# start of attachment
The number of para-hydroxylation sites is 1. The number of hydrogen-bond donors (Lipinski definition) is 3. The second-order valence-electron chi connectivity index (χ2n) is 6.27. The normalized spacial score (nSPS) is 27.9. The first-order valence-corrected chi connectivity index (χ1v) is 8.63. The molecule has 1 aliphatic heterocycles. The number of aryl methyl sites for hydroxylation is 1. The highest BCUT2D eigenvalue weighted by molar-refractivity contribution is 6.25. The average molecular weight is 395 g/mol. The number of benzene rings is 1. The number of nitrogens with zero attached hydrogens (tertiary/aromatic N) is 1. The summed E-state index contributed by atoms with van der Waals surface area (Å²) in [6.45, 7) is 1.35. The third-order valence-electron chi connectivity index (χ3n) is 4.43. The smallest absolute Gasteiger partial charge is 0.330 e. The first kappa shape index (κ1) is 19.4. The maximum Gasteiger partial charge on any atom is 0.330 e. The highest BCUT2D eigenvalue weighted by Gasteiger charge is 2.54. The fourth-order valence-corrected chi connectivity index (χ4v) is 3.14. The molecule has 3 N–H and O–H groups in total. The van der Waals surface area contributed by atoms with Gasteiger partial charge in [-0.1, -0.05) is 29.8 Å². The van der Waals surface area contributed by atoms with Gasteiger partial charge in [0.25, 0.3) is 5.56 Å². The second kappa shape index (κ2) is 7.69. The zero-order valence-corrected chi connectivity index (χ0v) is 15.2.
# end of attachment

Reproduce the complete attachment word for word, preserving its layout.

The number of para-hydroxylation sites is 1. The number of hydrogen-bond donors (Lipinski definition) is 3. The second-order valence-electron chi connectivity index (χ2n) is 6.27. The normalized spacial score (nSPS) is 27.9. The first-order valence-corrected chi connectivity index (χ1v) is 8.63. The molecule has 1 aliphatic heterocycles. The number of aryl methyl sites for hydroxylation is 1. The highest BCUT2D eigenvalue weighted by molar-refractivity contribution is 6.25. The average molecular weight is 395 g/mol. The number of benzene rings is 1. The number of nitrogens with zero attached hydrogens (tertiary/aromatic N) is 1. The summed E-state index contributed by atoms with van der Waals surface area (Å²) in [6.45, 7) is 1.35. The third-order valence-electron chi connectivity index (χ3n) is 4.43. The smallest absolute Gasteiger partial charge is 0.330 e. The first kappa shape index (κ1) is 19.4. The maximum Gasteiger partial charge on any atom is 0.330 e. The highest BCUT2D eigenvalue weighted by Gasteiger charge is 2.54. The fourth-order valence-corrected chi connectivity index (χ4v) is 3.14. The molecule has 3 N–H and O–H groups in total. The van der Waals surface area contributed by atoms with Gasteiger partial charge in [-0.1, -0.05) is 29.8 Å². The van der Waals surface area contributed by atoms with Gasteiger partial charge in [0.25, 0.3) is 5.56 Å². The second kappa shape index (κ2) is 7.69. The zero-order valence-corrected chi connectivity index (χ0v) is 15.2.